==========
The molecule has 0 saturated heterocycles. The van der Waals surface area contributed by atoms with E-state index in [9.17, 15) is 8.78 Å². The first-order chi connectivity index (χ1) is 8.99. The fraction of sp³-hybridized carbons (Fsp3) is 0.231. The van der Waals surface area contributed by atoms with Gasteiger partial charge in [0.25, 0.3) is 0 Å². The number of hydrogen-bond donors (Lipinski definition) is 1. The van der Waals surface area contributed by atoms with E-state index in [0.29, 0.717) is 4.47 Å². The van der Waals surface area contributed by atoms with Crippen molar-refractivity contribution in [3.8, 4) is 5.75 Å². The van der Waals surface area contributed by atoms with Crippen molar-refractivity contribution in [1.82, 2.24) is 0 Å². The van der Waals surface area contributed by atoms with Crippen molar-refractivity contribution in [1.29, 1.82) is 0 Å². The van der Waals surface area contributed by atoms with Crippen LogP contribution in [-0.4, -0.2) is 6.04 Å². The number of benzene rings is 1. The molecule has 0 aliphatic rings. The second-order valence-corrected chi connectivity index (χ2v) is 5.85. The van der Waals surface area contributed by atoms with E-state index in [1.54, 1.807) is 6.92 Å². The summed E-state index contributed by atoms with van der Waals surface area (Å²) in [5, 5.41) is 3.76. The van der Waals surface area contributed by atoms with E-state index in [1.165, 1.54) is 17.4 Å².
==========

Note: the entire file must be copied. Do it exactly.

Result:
The molecule has 0 saturated heterocycles. The van der Waals surface area contributed by atoms with E-state index in [9.17, 15) is 8.78 Å². The first-order chi connectivity index (χ1) is 8.99. The fraction of sp³-hybridized carbons (Fsp3) is 0.231. The van der Waals surface area contributed by atoms with Gasteiger partial charge in [0.25, 0.3) is 0 Å². The number of hydrogen-bond donors (Lipinski definition) is 1. The van der Waals surface area contributed by atoms with E-state index in [0.29, 0.717) is 4.47 Å². The van der Waals surface area contributed by atoms with Crippen molar-refractivity contribution in [3.8, 4) is 5.75 Å². The van der Waals surface area contributed by atoms with Crippen molar-refractivity contribution in [1.82, 2.24) is 0 Å². The van der Waals surface area contributed by atoms with Crippen molar-refractivity contribution in [1.29, 1.82) is 0 Å². The van der Waals surface area contributed by atoms with Crippen LogP contribution in [-0.4, -0.2) is 6.04 Å². The number of benzene rings is 1. The molecule has 0 aliphatic rings. The second-order valence-corrected chi connectivity index (χ2v) is 5.85. The van der Waals surface area contributed by atoms with E-state index in [1.54, 1.807) is 6.92 Å². The summed E-state index contributed by atoms with van der Waals surface area (Å²) in [5, 5.41) is 3.76. The van der Waals surface area contributed by atoms with E-state index in [1.165, 1.54) is 17.4 Å².